The four Cenobites, The Priest (Pinhead), Chatterer, Butterball and The Woman are visually stunning to look at. Pale skin, clad in leather, hooks and chains with weeping open wounds each unique but following a theme that Barker called “Sadomasochistic Glamour”. They are lit so well, they are hidden in enough shadow to hide the joins in the costumes but illuminated enough so that the audience get a good look at them. Pinhead is the most distinctive and made better by the great voice of Doug Bradley. He is given some dialogue that would sound ridiculous coming from someone else but he gives it a level of gravitas that makes him terrifying. One such line is, “No tears please, it’s a waste of good suffering.”
These are creatures that revel in the pleasure of pain but the film does not attempt to give them an origin or explain what they are, they just are and they always have been. Pinhead actually describes them as “Explorers... in the further regions of experience. Demons to some, angels to others” I love the idea that they have always been out there and they don’t care about good or evil, just physical sensation and looking to try something new. The notion that they have been doing this for eons is heightened by the fact that they comes across as business like. There is no huge acting, they move with purpose and look on the human characters with boredom. They are looking for something new but keep getting the same depraved people seek out an extension of limits of Human experience and they have long passed this level.
It is also demonstrated in this scene that they are arrogant and consider themselves better than human. Kirsty tells them about Frank escaping them and they refuse to believe that anyone can escape them. However, they eventually agree to give her a chance to prove it but before she leave the hospital we also get to see a little more of the “hell” the Cenobites call home. A door is open in the wall and leads down a corridor, which Kirsty just has to walk down. However, she is chased out by a creature called the engineer hanging from and running along the ceiling. The effects in this scene are really disappointing, while the creature looks pretty good as a practical puppet; the problem is that in several shots the rigging and puppetry for the creature is clearly visible. It is only fleeting but it is so disappointing for a film that has, to this point, done some much with so little.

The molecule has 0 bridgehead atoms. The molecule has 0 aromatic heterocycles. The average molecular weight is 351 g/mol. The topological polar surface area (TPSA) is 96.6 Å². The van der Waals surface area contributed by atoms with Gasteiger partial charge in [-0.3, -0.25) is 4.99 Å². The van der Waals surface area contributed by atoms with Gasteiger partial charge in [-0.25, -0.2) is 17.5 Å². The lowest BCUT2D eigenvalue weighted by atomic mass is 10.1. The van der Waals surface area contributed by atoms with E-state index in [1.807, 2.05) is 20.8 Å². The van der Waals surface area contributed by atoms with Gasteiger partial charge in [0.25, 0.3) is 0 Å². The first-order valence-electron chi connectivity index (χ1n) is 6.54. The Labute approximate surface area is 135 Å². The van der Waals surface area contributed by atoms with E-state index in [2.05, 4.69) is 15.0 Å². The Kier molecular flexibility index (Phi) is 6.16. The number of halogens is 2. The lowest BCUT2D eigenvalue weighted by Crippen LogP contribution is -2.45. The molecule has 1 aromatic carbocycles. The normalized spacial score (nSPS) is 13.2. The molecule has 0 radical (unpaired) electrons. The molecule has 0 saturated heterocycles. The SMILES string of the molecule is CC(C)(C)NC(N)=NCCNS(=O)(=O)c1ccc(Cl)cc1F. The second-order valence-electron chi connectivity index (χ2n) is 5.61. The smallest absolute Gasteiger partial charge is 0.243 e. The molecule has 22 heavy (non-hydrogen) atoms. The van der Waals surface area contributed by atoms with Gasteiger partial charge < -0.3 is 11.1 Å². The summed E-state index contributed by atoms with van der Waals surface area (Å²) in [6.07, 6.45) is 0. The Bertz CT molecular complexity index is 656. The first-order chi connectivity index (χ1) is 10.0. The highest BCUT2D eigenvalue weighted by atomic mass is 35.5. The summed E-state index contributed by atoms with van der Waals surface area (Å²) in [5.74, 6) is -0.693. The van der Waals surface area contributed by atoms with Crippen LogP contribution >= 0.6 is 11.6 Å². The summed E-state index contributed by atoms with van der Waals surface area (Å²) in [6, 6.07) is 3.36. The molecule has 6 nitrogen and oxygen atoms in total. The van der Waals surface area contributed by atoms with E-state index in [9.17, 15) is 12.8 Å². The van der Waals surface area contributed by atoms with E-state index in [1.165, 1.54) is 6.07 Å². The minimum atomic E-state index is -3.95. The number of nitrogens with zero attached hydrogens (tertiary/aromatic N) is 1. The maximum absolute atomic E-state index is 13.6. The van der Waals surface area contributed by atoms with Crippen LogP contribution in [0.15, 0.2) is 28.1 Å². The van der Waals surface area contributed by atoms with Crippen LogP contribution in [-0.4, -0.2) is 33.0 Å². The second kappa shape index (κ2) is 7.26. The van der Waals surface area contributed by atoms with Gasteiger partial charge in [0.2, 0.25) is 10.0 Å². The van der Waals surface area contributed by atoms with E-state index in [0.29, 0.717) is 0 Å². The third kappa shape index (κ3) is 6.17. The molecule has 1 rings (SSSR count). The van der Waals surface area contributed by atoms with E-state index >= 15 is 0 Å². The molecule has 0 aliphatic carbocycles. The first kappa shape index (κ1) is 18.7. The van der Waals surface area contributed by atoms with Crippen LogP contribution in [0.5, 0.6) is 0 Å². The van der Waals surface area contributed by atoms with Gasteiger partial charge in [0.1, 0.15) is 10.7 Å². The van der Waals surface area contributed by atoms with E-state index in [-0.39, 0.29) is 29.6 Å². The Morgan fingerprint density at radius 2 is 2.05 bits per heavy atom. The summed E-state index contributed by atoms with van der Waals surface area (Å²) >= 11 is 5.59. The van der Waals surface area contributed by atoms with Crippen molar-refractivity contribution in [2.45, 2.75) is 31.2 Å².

Eventually Kirsty escapes and returns home to find her Father and Julia playing “happy families”. Her father tells her that he knows what has been going on and everything is sorted, Frank is dead. Running to the attic she finds a bloody skinless body lying in a heap and the Cenobites waiting for her. They inform her that the remains are not of the one she told them escaped and that they will now take her. I am not going to go into detail regarding the final scenes as there are some really good twists and reveals. What I will say is that the finale is almost the pure essence of Clive Barker. There is cruelty, sexual depravity, hellish creatures and a satisfying resolution which means that this can be watched in isolation of the sequels and provide enough answers to be satisfying but leave enough to the imagination that parts of the film can be interpreted in different ways.
In Summary, this is one of few films that have managed to capture the essence of Clive Barker and delivers a really interesting horror film. The designs are iconic and the Cenobites rightfully belong in the pantheon of horror. However, the film has aged poorly in some parts, mainly due to the budget restraints on the effects and Barker’s inexperience at directing. I am in two minds about a lot of the changes that George Lucas made to the original Star Wars films but I understand his intent. I wish that Barker would do something similar with Hellraiser. This film could have a new lease of life with some CGI enhancements to some of the effects and around some of the rougher edges. Until that happens, as long as you can accept a few leaps of logic I highly recommend this truly Clive Barker Horror. I also recommend that you read the novella, at 128 pages it is a quick and tightly packed read.